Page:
.index("my-index")
            .type("my-type")
            .source(json);
  }
}))
val input: DataStream[String] = ...

val config = new java.util.HashMap[String, String]
config.put("cluster.name", "my-cluster-name")
// This instructs the sink to emit after every element, otherwise they would be buffered
config.put("bulk.flush.max.actions", "1")

val transportAddresses = new java.util.ArrayList[InetSocketAddress]
transportAddresses.add(new InetSocketAddress(InetAddress.getByName("127.0.0.1"), 9300))
transportAddresses.add(new InetSocketAddress(InetAddress.getByName("10.2.3.1"), 9300))

input.addSink(new ElasticsearchSink(config, transportAddresses, new ElasticsearchSinkFunction[String] {
  def createIndexRequest(element: String): IndexRequest = {
    val json = new java.util.HashMap[String, String]
    json.put("data", element)
    
    return Requests.indexRequest()
            .index("my-index")
            .type("my-type")
            .source(json);
  }
}))

Note how a Map of Strings is used to configure the ElasticsearchSink. The configuration keys are documented in the Elasticsearch documentation here. Especially important is the cluster.name parameter that must correspond to the name of your cluster.

Also note that the example only demonstrates performing a single index request for each incoming element. Generally, the ElasticsearchSinkFunction can be used to perform multiple requests of different types (ex., DeleteRequest, UpdateRequest, etc.).

Internally, each parallel instance of the Flink Elasticsearch Sink uses a BulkProcessor to send action requests to the cluster. This will buffer elements before sending them in bulk to the cluster. The BulkProcessor executes bulk requests one at a time, i.e. there will be no two concurrent flushes of the buffered actions in progress.

Elasticsearch Sinks and Fault Tolerance

With Flink’s checkpointing enabled, the Flink Elasticsearch Sink guarantees at-least-once delivery of action requests to Elasticsearch clusters. It does so by waiting for all pending action requests in the BulkProcessor at the time of checkpoints. This effectively assures that all requests before the checkpoint was triggered have been successfully acknowledged by Elasticsearch, before proceeding to process more records sent to the sink.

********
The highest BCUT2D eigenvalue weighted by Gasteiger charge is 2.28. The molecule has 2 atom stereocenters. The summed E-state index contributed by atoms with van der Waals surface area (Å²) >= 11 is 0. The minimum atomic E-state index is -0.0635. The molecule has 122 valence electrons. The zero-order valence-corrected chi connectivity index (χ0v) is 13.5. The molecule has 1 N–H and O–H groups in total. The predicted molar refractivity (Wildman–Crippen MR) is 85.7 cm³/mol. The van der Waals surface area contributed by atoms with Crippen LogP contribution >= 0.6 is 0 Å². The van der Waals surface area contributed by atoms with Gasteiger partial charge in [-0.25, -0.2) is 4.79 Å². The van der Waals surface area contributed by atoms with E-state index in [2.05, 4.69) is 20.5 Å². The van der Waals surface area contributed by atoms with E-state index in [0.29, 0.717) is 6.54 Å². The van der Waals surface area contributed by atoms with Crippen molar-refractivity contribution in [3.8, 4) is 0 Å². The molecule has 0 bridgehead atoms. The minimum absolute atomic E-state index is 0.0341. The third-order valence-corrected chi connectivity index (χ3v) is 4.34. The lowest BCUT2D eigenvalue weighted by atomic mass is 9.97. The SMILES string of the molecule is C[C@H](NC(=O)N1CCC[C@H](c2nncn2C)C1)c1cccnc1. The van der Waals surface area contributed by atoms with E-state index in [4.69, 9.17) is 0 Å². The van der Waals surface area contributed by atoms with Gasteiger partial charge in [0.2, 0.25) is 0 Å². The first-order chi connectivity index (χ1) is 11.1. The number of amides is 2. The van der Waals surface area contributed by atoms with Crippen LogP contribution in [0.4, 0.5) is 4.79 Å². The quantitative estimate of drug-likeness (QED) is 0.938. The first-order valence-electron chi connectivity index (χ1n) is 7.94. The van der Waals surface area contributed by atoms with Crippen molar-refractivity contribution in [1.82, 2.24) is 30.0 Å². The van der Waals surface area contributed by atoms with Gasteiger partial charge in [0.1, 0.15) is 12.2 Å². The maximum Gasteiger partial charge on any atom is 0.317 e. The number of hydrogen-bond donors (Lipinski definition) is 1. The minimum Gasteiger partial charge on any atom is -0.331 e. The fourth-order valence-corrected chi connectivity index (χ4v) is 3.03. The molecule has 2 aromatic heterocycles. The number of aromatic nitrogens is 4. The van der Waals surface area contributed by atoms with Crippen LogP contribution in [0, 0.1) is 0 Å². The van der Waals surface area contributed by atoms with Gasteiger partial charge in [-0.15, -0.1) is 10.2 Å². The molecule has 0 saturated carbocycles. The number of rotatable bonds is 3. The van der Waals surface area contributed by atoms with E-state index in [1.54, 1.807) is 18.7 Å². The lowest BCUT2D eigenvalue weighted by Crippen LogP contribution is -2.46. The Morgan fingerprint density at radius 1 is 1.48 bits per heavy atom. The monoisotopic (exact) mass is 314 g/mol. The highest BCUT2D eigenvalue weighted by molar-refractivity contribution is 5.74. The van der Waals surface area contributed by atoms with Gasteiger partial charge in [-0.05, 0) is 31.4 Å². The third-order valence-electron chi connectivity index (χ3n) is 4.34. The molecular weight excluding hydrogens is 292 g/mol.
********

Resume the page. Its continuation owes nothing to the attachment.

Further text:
More details on checkpoints and fault tolerance are in the fault tolerance docs.

To use fault tolerant Elasticsearch Sinks, checkpointing of the topology needs to be enabled at the execution environment:

final StreamExecutionEnvironment env = StreamExecutionEnvironment.getExecutionEnvironment();
env.enableCheckpointing(5000); // checkpoint every 5000 msecs
val env = StreamExecutionEnvironment.getExecutionEnvironment()
env.enableCheckpointing(5000) // checkpoint every 5000 msecs

NOTE: Users can disable flushing if they wish to do so, by calling disableFlushOnCheckpoint() on the created ElasticsearchSink. Be aware that this essentially means the sink will not provide any strong delivery guarantees anymore, even with checkpoint for the topology enabled.

Communication using Embedded Node (only for Elasticsearch 1.x)

For Elasticsearch versions 1.x, communication using an embedded node is also supported. See here for information about the differences between communicating with Elasticsearch with an embedded node and a TransportClient.

Below is an example of how to create an ElasticsearchSink use an embedded node instead of a TransportClient:

DataStream<String> input = ...;

Map<String, String> config = new HashMap<>;
// This instructs the sink to emit after every element, otherwise they would be buffered
config.put("bulk.flush.max.actions", "1");
config.put("cluster.name", "my-cluster-name");

input.addSink(new ElasticsearchSink<>(config, new ElasticsearchSinkFunction<String>() {
    public IndexRequest createIndexRequest(String element) {
        Map<String, String> json = new HashMap<>();
        json.put("data", element);